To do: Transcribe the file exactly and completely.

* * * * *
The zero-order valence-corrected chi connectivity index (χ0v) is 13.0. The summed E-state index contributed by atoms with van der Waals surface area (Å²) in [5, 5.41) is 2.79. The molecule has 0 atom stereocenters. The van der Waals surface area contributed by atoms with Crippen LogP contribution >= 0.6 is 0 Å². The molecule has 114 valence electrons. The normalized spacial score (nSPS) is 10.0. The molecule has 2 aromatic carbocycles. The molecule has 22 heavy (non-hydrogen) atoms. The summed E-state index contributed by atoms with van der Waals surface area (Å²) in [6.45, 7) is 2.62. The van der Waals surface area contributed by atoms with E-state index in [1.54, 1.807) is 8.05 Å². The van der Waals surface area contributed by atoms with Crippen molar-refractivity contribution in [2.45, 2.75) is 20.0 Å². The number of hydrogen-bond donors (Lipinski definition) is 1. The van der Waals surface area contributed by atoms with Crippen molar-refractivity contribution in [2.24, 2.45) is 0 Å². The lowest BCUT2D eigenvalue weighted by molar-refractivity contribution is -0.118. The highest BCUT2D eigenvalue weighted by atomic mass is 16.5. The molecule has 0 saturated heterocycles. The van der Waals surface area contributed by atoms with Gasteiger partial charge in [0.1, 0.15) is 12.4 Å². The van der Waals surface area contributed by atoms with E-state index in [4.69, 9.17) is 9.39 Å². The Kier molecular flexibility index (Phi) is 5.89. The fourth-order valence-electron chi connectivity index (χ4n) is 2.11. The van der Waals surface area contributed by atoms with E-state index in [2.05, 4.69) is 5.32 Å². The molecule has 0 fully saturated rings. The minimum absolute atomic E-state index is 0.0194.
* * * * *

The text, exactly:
The zero-order valence-corrected chi connectivity index (χ0v) is 13.0. The summed E-state index contributed by atoms with van der Waals surface area (Å²) in [5, 5.41) is 2.79. The molecule has 0 atom stereocenters. The van der Waals surface area contributed by atoms with Crippen LogP contribution >= 0.6 is 0 Å². The molecule has 114 valence electrons. The normalized spacial score (nSPS) is 10.0. The molecule has 2 aromatic carbocycles. The molecule has 22 heavy (non-hydrogen) atoms. The summed E-state index contributed by atoms with van der Waals surface area (Å²) in [6.45, 7) is 2.62. The van der Waals surface area contributed by atoms with E-state index in [1.54, 1.807) is 8.05 Å². The van der Waals surface area contributed by atoms with Crippen molar-refractivity contribution in [2.45, 2.75) is 20.0 Å². The number of hydrogen-bond donors (Lipinski definition) is 1. The van der Waals surface area contributed by atoms with Crippen molar-refractivity contribution in [2.24, 2.45) is 0 Å². The lowest BCUT2D eigenvalue weighted by molar-refractivity contribution is -0.118. The highest BCUT2D eigenvalue weighted by atomic mass is 16.5. The molecule has 0 saturated heterocycles. The van der Waals surface area contributed by atoms with Gasteiger partial charge in [0.1, 0.15) is 12.4 Å². The van der Waals surface area contributed by atoms with E-state index in [4.69, 9.17) is 9.39 Å². The Kier molecular flexibility index (Phi) is 5.89. The fourth-order valence-electron chi connectivity index (χ4n) is 2.11. The van der Waals surface area contributed by atoms with E-state index in [2.05, 4.69) is 5.32 Å². The molecule has 0 fully saturated rings. The minimum absolute atomic E-state index is 0.0194.